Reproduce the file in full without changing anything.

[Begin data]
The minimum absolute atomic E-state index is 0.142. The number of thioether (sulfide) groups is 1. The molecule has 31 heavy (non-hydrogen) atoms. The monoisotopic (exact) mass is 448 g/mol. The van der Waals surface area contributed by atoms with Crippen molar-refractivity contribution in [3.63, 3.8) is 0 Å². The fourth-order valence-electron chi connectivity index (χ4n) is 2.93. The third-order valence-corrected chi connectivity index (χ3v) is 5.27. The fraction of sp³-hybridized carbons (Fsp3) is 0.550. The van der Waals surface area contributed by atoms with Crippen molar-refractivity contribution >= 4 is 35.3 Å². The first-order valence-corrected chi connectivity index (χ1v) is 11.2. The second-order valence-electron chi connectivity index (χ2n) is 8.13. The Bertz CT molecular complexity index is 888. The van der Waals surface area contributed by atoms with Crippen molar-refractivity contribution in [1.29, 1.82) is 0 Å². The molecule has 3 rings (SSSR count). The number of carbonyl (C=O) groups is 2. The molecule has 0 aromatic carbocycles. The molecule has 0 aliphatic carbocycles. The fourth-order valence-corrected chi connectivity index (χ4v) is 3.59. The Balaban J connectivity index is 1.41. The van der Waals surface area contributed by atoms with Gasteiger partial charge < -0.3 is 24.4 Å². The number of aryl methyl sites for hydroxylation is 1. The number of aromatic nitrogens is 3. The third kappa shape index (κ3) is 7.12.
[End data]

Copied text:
The minimum absolute atomic E-state index is 0.142. The number of thioether (sulfide) groups is 1. The molecule has 31 heavy (non-hydrogen) atoms. The monoisotopic (exact) mass is 448 g/mol. The van der Waals surface area contributed by atoms with Crippen molar-refractivity contribution in [3.63, 3.8) is 0 Å². The fourth-order valence-electron chi connectivity index (χ4n) is 2.93. The third-order valence-corrected chi connectivity index (χ3v) is 5.27. The fraction of sp³-hybridized carbons (Fsp3) is 0.550. The van der Waals surface area contributed by atoms with Crippen molar-refractivity contribution >= 4 is 35.3 Å². The first-order valence-corrected chi connectivity index (χ1v) is 11.2. The second-order valence-electron chi connectivity index (χ2n) is 8.13. The Bertz CT molecular complexity index is 888. The van der Waals surface area contributed by atoms with Crippen molar-refractivity contribution in [1.29, 1.82) is 0 Å². The molecule has 3 rings (SSSR count). The number of carbonyl (C=O) groups is 2. The molecule has 0 aromatic carbocycles. The molecule has 0 aliphatic carbocycles. The fourth-order valence-corrected chi connectivity index (χ4v) is 3.59. The Balaban J connectivity index is 1.41. The van der Waals surface area contributed by atoms with Gasteiger partial charge < -0.3 is 24.4 Å². The number of aryl methyl sites for hydroxylation is 1. The number of aromatic nitrogens is 3. The third kappa shape index (κ3) is 7.12.